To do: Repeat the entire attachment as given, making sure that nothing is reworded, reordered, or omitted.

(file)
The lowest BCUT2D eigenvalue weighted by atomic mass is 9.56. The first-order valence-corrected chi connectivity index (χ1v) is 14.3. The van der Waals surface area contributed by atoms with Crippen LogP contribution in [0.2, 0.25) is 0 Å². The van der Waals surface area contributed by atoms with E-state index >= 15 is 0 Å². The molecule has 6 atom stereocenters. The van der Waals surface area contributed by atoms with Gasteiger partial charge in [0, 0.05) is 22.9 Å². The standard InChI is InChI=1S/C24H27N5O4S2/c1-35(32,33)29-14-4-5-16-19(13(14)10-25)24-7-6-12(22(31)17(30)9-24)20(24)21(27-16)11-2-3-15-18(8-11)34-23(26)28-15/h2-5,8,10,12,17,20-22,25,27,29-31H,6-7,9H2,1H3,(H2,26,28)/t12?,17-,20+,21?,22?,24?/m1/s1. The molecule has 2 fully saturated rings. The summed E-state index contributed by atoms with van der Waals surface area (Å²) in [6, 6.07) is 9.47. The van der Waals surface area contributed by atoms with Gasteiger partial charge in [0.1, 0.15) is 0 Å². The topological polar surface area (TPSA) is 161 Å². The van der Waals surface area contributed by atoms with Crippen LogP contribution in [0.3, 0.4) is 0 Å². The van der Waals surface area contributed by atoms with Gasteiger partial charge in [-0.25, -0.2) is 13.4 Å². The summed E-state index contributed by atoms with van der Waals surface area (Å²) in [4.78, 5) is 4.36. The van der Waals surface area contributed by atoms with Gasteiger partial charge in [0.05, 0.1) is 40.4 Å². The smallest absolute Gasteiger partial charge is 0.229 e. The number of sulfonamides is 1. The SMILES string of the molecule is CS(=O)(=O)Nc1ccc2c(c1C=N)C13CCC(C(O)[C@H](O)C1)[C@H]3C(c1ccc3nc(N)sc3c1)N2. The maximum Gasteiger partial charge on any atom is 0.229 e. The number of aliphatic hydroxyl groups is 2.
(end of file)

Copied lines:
The lowest BCUT2D eigenvalue weighted by atomic mass is 9.56. The first-order valence-corrected chi connectivity index (χ1v) is 14.3. The van der Waals surface area contributed by atoms with Crippen LogP contribution in [0.2, 0.25) is 0 Å². The van der Waals surface area contributed by atoms with E-state index >= 15 is 0 Å². The molecule has 6 atom stereocenters. The van der Waals surface area contributed by atoms with Gasteiger partial charge in [0, 0.05) is 22.9 Å². The standard InChI is InChI=1S/C24H27N5O4S2/c1-35(32,33)29-14-4-5-16-19(13(14)10-25)24-7-6-12(22(31)17(30)9-24)20(24)21(27-16)11-2-3-15-18(8-11)34-23(26)28-15/h2-5,8,10,12,17,20-22,25,27,29-31H,6-7,9H2,1H3,(H2,26,28)/t12?,17-,20+,21?,22?,24?/m1/s1. The molecule has 2 fully saturated rings. The summed E-state index contributed by atoms with van der Waals surface area (Å²) in [6, 6.07) is 9.47. The van der Waals surface area contributed by atoms with Gasteiger partial charge in [0.1, 0.15) is 0 Å². The topological polar surface area (TPSA) is 161 Å². The van der Waals surface area contributed by atoms with Crippen LogP contribution in [0.3, 0.4) is 0 Å². The van der Waals surface area contributed by atoms with Gasteiger partial charge in [-0.25, -0.2) is 13.4 Å². The summed E-state index contributed by atoms with van der Waals surface area (Å²) in [4.78, 5) is 4.36. The van der Waals surface area contributed by atoms with Gasteiger partial charge in [0.05, 0.1) is 40.4 Å². The smallest absolute Gasteiger partial charge is 0.229 e. The number of sulfonamides is 1. The SMILES string of the molecule is CS(=O)(=O)Nc1ccc2c(c1C=N)C13CCC(C(O)[C@H](O)C1)[C@H]3C(c1ccc3nc(N)sc3c1)N2. The maximum Gasteiger partial charge on any atom is 0.229 e. The number of aliphatic hydroxyl groups is 2.